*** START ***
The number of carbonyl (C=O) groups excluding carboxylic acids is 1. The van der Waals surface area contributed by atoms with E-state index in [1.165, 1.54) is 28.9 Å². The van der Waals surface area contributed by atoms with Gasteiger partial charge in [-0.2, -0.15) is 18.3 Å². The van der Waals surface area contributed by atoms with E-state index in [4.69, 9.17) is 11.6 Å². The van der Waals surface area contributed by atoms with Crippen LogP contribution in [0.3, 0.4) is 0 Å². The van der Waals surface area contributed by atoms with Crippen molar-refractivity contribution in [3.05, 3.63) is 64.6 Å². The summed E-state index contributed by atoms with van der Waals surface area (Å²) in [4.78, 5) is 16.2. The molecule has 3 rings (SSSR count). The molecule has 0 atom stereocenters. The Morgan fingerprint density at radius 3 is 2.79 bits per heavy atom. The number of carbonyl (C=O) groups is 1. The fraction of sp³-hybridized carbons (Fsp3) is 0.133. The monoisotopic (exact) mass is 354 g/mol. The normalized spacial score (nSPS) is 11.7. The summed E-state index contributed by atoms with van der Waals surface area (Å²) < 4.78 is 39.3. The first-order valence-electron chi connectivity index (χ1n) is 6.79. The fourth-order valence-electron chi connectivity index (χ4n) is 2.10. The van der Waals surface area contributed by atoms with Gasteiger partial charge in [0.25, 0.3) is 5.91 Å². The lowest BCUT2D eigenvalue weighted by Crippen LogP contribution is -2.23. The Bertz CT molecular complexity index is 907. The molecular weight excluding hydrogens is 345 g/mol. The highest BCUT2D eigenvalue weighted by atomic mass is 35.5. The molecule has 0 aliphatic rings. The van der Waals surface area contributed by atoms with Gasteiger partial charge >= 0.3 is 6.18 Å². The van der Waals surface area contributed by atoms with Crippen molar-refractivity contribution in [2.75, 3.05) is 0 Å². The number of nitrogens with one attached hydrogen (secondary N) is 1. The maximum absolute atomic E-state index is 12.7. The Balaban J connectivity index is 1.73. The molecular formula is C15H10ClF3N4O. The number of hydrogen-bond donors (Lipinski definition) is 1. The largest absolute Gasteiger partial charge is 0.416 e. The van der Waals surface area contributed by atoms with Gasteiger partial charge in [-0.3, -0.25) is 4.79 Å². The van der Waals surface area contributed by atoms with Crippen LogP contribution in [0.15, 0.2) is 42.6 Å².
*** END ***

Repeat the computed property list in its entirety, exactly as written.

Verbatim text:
The number of carbonyl (C=O) groups excluding carboxylic acids is 1. The van der Waals surface area contributed by atoms with E-state index in [1.165, 1.54) is 28.9 Å². The van der Waals surface area contributed by atoms with Gasteiger partial charge in [-0.2, -0.15) is 18.3 Å². The van der Waals surface area contributed by atoms with E-state index in [4.69, 9.17) is 11.6 Å². The van der Waals surface area contributed by atoms with Crippen LogP contribution in [0.3, 0.4) is 0 Å². The van der Waals surface area contributed by atoms with Crippen molar-refractivity contribution in [3.05, 3.63) is 64.6 Å². The summed E-state index contributed by atoms with van der Waals surface area (Å²) in [4.78, 5) is 16.2. The molecule has 3 rings (SSSR count). The molecule has 0 atom stereocenters. The Morgan fingerprint density at radius 3 is 2.79 bits per heavy atom. The number of carbonyl (C=O) groups is 1. The fraction of sp³-hybridized carbons (Fsp3) is 0.133. The monoisotopic (exact) mass is 354 g/mol. The normalized spacial score (nSPS) is 11.7. The summed E-state index contributed by atoms with van der Waals surface area (Å²) < 4.78 is 39.3. The first-order valence-electron chi connectivity index (χ1n) is 6.79. The fourth-order valence-electron chi connectivity index (χ4n) is 2.10. The van der Waals surface area contributed by atoms with Gasteiger partial charge in [0.25, 0.3) is 5.91 Å². The lowest BCUT2D eigenvalue weighted by Crippen LogP contribution is -2.23. The Bertz CT molecular complexity index is 907. The molecular weight excluding hydrogens is 345 g/mol. The highest BCUT2D eigenvalue weighted by atomic mass is 35.5. The molecule has 0 aliphatic rings. The van der Waals surface area contributed by atoms with Gasteiger partial charge >= 0.3 is 6.18 Å². The van der Waals surface area contributed by atoms with Crippen molar-refractivity contribution in [2.75, 3.05) is 0 Å². The number of nitrogens with one attached hydrogen (secondary N) is 1. The maximum absolute atomic E-state index is 12.7. The Balaban J connectivity index is 1.73. The molecular formula is C15H10ClF3N4O. The number of hydrogen-bond donors (Lipinski definition) is 1. The largest absolute Gasteiger partial charge is 0.416 e. The van der Waals surface area contributed by atoms with Gasteiger partial charge in [-0.3, -0.25) is 4.79 Å². The van der Waals surface area contributed by atoms with Crippen LogP contribution in [0.15, 0.2) is 42.6 Å².